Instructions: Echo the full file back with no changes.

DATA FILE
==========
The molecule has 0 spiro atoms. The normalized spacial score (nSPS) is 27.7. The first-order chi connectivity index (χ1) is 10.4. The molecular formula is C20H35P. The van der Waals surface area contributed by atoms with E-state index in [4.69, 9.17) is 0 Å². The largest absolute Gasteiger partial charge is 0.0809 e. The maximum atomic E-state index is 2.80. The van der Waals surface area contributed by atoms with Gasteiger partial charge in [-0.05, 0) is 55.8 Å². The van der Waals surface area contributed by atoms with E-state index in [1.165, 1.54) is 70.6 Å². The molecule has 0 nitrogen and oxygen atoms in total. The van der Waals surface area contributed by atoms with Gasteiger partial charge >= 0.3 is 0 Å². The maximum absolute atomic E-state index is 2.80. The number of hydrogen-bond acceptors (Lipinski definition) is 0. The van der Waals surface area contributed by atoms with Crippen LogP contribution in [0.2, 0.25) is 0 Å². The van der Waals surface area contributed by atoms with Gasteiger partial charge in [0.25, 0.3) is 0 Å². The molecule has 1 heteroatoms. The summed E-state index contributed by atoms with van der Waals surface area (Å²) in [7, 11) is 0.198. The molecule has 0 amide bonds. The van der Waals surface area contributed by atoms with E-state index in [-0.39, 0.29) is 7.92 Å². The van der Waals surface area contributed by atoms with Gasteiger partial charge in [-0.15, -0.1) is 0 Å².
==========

The molecule has 0 spiro atoms. The normalized spacial score (nSPS) is 27.7. The first-order chi connectivity index (χ1) is 10.4. The molecular formula is C20H35P. The van der Waals surface area contributed by atoms with E-state index in [4.69, 9.17) is 0 Å². The largest absolute Gasteiger partial charge is 0.0809 e. The maximum atomic E-state index is 2.80. The van der Waals surface area contributed by atoms with Gasteiger partial charge in [-0.05, 0) is 55.8 Å². The van der Waals surface area contributed by atoms with E-state index in [1.165, 1.54) is 70.6 Å². The molecule has 0 nitrogen and oxygen atoms in total. The van der Waals surface area contributed by atoms with Gasteiger partial charge >= 0.3 is 0 Å². The maximum absolute atomic E-state index is 2.80. The number of hydrogen-bond acceptors (Lipinski definition) is 0. The van der Waals surface area contributed by atoms with Crippen LogP contribution in [0.2, 0.25) is 0 Å². The van der Waals surface area contributed by atoms with Gasteiger partial charge in [0.25, 0.3) is 0 Å². The molecule has 1 heteroatoms. The summed E-state index contributed by atoms with van der Waals surface area (Å²) in [7, 11) is 0.198. The molecule has 0 amide bonds. The van der Waals surface area contributed by atoms with E-state index in [-0.39, 0.29) is 7.92 Å². The van der Waals surface area contributed by atoms with Gasteiger partial charge in [-0.15, -0.1) is 0 Å².